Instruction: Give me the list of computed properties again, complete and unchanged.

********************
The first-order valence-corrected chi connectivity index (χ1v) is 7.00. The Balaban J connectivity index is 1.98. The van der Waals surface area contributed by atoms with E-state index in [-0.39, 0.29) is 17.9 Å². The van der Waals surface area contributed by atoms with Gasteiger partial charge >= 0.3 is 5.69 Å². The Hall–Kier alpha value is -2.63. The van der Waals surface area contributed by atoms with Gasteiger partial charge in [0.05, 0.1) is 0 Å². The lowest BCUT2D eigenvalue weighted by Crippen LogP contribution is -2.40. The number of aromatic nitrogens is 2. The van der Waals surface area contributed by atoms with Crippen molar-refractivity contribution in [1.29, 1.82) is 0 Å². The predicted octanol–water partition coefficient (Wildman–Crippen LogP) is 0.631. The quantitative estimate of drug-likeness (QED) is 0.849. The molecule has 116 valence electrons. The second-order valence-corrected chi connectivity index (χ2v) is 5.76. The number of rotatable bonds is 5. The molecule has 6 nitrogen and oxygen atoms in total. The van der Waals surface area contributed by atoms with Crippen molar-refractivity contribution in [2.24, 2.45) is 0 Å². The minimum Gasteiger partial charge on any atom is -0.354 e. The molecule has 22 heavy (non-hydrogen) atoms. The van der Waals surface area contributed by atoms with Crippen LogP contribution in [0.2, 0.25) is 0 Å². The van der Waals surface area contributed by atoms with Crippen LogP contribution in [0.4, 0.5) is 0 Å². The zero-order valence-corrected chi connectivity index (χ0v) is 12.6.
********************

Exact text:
The first-order valence-corrected chi connectivity index (χ1v) is 7.00. The Balaban J connectivity index is 1.98. The van der Waals surface area contributed by atoms with E-state index in [-0.39, 0.29) is 17.9 Å². The van der Waals surface area contributed by atoms with Gasteiger partial charge >= 0.3 is 5.69 Å². The Hall–Kier alpha value is -2.63. The van der Waals surface area contributed by atoms with Gasteiger partial charge in [0.05, 0.1) is 0 Å². The lowest BCUT2D eigenvalue weighted by Crippen LogP contribution is -2.40. The number of aromatic nitrogens is 2. The van der Waals surface area contributed by atoms with Crippen molar-refractivity contribution in [1.29, 1.82) is 0 Å². The predicted octanol–water partition coefficient (Wildman–Crippen LogP) is 0.631. The quantitative estimate of drug-likeness (QED) is 0.849. The molecule has 116 valence electrons. The second-order valence-corrected chi connectivity index (χ2v) is 5.76. The number of rotatable bonds is 5. The molecule has 6 nitrogen and oxygen atoms in total. The van der Waals surface area contributed by atoms with Crippen molar-refractivity contribution in [2.24, 2.45) is 0 Å². The minimum Gasteiger partial charge on any atom is -0.354 e. The molecule has 22 heavy (non-hydrogen) atoms. The van der Waals surface area contributed by atoms with Crippen LogP contribution in [0.2, 0.25) is 0 Å². The van der Waals surface area contributed by atoms with Crippen LogP contribution in [0.4, 0.5) is 0 Å². The zero-order valence-corrected chi connectivity index (χ0v) is 12.6.